Inhouse Research: Hard X Ray Holographic Diffraction Imaging (June 2008)

Hologram of the lithographically grown nanostructure.

Scientists from HASYLAB/DESY , together with colleagues from BESSY and ESRF (France), determined the absolute electron density of a lithographically grown nanostructure with 25 nm resolution. L. Stadler, G. Grübel and their colleagues were able to identify this structure by combining hard X-ray Fourier transform holography with iterative phase retrieval methods.

While holography immediately reveals an precise image of the object, they deployed in addition iterative phase retrieval algorithms for pushing the resolution close to the diffraction limit. The experiments were performed at Beamline ID10C at the ESRF (Grenoble, France). The use of hard X-rays (8 keV) eliminates practically all constraints on sample environment. It enables a destruction-free investigation of relatively thick or buried samples, making holographic diffraction imaging a very attractive tool for materials science. They showed that HDI with hard X-rays is an excellent technique for determining electron density profiles on the nanoscale.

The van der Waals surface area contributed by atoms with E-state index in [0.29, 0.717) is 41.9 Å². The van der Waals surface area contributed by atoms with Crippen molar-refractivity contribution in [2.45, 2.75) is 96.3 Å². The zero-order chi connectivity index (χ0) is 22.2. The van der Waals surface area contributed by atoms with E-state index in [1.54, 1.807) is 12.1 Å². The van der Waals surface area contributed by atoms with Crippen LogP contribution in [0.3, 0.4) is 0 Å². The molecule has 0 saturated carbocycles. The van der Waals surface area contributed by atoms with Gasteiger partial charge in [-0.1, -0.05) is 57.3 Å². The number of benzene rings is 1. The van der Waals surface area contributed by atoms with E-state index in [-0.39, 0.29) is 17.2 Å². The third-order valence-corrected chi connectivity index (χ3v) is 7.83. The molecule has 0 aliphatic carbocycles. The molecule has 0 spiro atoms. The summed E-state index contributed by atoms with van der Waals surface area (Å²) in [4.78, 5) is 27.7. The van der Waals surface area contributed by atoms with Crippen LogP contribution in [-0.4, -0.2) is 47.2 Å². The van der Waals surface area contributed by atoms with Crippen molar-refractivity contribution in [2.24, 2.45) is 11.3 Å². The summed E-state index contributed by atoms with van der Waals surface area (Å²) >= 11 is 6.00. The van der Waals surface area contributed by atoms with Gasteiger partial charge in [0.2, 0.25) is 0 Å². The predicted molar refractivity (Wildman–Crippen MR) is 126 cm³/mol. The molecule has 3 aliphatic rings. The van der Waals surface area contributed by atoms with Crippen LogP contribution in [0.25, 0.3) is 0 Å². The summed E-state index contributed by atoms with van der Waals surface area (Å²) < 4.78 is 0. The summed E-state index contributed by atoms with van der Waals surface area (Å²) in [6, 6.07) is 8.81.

Similar experiments will probably be carried out at future hard x-ray free electron laser sources, like the European XFEL, where diffraction patterns can be collected within a single shot at the time scale of ~ 10 fs. Such future experiments will open fascinating possibilities for imaging of fast dynamic processes.

Single diffraction experiment

HDI processing of a single diffraction experiment. (a) Hologram of the lithographically grown gold nanostructure (block letter P) (b) Central part of the modulus of the Fourier transformed hologram, imaging the object. (c) Visualization of the central object geometry as derived from the electron density profile.
(for details see: PRL Paper)

(from: ...Paper and authors).

The results appeared in Phys. Rev. Lett. 100, 245503 (2008) .

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